Posts Tagged ‘pain relief’

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AJGpr client, Dr. Norman Marcus, author of End Back Pain Forever: A Groundbreaking Approach to Eliminate Your Suffering and founder of  The Norman Marcus Pain Institute, recently posted a blog about the growing problem of prescription drug addiction and misuse and what government is doing about it.  Here it is.

49 States Adopt Prescription Drug Database to Prevent Prescription Drug Abuse by Dr. Norman Marcus

Because of the growing problem of addiction, misuse, and diversion, 49 states have now adopted a state prescription drug database. You may have read an article recently in The New York Times about Missouri being the only state that has not adopted such a database. In New York, as a prescriber of controlled substances, each time a patient is prescribed any type of controlled substance, I must log into the NYS website to confirm that a patient is not receiving other medications from other doctors.

I found a few patients who had not been honest with me and had received medications from other doctors. Unfortunately, the small occurrence of dishonest behavior has obliged all doctors to be alert for the possible misuse of medication.  At the Norman Marcus Pain Institute, I implement several rules for patients receiving any type of controlled substance from me. Here are a few of them:

• Only one physician can prescribe all pain medications.

• Only one pharmacy should be used to obtain all pain related medications.

• All medications, including herbal remedies and over the counter medications, need to be reported since all medications can interact with one another.

• Medications must be kept in a safe and secure place, such as a locked cabinet or safe.

Following these simple rules will help protect my patients and their families from improper use of pain medication.

 

 

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AJGpr client, Dr. Norman Marcus, author of End Back Pain Forever: A Groundbreaking Approach to Eliminate Your Suffering and founder of  The Norman Marcus Pain Institute, recently posted a blog entitled http://www.normanmarcuspaininstitute.com/49-states-adopt-prescription-drug-database-to-prevent-prescription-drug-abuse/ Tennis Elbow Causing Your Pain? PRP is NOT the Solution Study Shows.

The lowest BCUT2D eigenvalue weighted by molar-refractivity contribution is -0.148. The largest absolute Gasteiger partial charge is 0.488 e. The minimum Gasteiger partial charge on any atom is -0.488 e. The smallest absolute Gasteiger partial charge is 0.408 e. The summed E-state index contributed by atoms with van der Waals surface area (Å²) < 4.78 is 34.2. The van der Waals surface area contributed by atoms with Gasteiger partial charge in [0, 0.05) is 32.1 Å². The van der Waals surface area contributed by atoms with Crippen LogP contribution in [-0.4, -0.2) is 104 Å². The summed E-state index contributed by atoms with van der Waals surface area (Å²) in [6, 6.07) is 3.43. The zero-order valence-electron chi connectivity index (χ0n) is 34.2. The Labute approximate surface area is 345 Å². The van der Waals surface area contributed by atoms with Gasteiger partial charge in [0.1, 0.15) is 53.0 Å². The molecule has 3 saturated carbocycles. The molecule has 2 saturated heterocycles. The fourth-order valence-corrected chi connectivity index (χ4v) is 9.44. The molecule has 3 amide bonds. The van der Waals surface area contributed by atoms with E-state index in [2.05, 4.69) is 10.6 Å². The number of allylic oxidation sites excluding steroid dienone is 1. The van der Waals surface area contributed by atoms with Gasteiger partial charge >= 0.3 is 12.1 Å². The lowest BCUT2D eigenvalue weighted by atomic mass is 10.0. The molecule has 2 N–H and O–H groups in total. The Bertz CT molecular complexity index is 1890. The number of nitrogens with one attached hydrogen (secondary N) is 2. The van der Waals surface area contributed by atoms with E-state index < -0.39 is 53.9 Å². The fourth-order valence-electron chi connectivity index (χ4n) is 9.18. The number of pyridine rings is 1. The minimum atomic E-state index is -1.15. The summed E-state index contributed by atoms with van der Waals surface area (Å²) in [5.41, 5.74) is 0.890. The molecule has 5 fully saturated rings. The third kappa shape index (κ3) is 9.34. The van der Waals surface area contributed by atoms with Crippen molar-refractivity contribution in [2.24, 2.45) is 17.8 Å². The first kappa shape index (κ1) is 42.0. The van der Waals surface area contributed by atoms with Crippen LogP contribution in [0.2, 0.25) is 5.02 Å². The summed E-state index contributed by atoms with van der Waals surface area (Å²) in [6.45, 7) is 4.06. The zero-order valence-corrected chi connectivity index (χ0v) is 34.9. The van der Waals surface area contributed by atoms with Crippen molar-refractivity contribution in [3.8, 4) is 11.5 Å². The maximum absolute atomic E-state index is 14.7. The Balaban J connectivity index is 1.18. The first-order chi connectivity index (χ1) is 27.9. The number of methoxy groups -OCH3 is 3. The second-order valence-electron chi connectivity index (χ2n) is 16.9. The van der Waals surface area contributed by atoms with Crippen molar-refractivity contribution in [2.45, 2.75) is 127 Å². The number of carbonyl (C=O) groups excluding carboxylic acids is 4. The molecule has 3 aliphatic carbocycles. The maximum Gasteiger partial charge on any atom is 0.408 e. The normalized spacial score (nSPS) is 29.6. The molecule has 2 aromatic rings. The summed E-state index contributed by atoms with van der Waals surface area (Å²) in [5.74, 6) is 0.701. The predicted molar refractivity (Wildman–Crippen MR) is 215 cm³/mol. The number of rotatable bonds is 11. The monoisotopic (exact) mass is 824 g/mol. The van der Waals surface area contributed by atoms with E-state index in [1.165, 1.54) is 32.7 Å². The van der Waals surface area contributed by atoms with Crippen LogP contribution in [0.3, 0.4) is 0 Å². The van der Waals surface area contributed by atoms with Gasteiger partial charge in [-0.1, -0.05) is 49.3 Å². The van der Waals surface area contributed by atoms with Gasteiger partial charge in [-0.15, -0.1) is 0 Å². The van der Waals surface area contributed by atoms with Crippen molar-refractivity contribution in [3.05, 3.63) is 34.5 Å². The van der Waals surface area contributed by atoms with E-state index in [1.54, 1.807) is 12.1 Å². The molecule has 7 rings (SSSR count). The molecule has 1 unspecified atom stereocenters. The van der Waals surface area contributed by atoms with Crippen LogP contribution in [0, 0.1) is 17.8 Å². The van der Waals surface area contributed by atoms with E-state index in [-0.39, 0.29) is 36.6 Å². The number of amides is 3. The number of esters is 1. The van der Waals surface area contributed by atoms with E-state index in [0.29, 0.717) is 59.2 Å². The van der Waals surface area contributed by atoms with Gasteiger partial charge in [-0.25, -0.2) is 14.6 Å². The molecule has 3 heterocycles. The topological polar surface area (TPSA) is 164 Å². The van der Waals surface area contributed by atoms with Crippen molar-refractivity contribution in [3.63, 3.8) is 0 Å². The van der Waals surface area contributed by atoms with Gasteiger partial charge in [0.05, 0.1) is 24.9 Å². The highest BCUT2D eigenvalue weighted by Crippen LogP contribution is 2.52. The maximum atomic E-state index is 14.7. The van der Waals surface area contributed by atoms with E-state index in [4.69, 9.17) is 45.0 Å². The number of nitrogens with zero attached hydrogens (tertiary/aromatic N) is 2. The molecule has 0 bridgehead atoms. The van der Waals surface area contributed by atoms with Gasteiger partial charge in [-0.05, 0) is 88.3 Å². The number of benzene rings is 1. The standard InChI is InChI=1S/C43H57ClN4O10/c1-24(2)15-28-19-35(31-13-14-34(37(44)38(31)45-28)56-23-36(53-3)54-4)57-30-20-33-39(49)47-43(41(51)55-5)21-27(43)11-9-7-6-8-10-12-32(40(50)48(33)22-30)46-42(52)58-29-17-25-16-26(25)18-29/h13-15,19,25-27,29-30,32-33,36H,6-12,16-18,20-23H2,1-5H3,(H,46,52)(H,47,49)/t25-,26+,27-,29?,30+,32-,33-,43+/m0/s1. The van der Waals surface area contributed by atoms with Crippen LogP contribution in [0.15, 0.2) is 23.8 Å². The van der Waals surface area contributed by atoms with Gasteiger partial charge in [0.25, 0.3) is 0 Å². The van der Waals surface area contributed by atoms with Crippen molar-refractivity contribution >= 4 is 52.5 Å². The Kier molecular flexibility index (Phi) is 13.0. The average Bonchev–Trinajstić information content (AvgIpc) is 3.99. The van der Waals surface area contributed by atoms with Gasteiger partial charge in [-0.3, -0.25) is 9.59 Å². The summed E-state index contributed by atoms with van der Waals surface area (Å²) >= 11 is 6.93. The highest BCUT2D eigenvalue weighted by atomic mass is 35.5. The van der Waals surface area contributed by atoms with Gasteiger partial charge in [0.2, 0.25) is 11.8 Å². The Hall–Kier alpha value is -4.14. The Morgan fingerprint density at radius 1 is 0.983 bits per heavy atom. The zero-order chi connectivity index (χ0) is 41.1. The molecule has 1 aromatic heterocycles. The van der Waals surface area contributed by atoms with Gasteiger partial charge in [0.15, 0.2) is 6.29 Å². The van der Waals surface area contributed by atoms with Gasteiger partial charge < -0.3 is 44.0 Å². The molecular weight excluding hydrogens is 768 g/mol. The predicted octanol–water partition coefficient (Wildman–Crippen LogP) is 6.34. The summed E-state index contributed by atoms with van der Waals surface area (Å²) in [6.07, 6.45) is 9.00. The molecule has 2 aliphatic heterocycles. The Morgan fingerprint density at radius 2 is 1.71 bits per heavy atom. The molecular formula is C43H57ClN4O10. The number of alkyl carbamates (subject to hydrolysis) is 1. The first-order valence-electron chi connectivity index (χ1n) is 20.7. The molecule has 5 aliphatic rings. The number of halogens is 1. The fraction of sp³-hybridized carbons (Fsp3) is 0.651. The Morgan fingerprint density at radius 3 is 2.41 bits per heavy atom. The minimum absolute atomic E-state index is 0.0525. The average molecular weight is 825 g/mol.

In this blog he talks about what treatments work to end tennis elbow pain and what don’t. Below is his post.

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Tennis Elbow Causing You Pain? PRP is NOT the Solution Study Shows 

At NMPI, we frequently see patients in our office with pain in their elbow. Most often it’s tennis players who complain of persistent pain in the forearm as the result of overuse from racquet sports but other sports and non-athletic activities can also put you at risk for this condition known as Tennis Elbow (TE), or lateral epicondylitis. Strain related changes in the tendons that join the forearm muscles to the outside of the elbow can be very painful.

I was not surprised to read in the British Journal of Sports Medicine, that a recent study (Strong Evidence Against Platelet-rich Plasma Injections for Chronic Lateral Epicondylar Tendinopathy: A Systematic Review) reported that PRP, which I recently reported as not being effective for hamstring injuries, is now found to be ineffective for persistent Tennis Elbow as well. PRP has been increasingly used for many painful conditions that athletes experience. This is based on the finding that in laboratory animals healing can be induced in damaged tissue if platelets are injected into the injured area. The popularity of PRP for TE has growndespite no strong evidence that it actually works. Sir William Osler, a renowned physician once said “use every new treatment as quickly as possible before it stops working.” At NMPI, we do not rush to use a “new” approach just because it is new. We are committed to eliminating our patients’ pain and preventing its recurrence.

TE is commonly diagnosed by producing pain when pressing on the tendons that attach to the lateral epicondyle along with pain when the wrist is pulled upward (dorsiflexion) against resistance. TE is generally self-limiting but in some patients it may take more than a year to get better with no treatment. When the pain and tenderness persist various treatments have been tried.

Here’s what works:

  • In a 2010 paper, an exercise treatment was found to be very effective in relieving TE pain and tenderness.
  • At NMPI, we treat these tender muscles successfully with a laser or with muscle injections.

Here’s what doesn’t work:

  • Steroids are not recommended since there is no inflammation in TE and steroids can actually damage the tendon.
  • PRP for tennis elbow has been found to not be effective

Newer treatments are often not better. It is always best to first treat any lasting pain problem with the least invasive, safest, and least expensive interventions. This is called the step-care model and the approach you will receive at the Norman Marcus Pain Institute.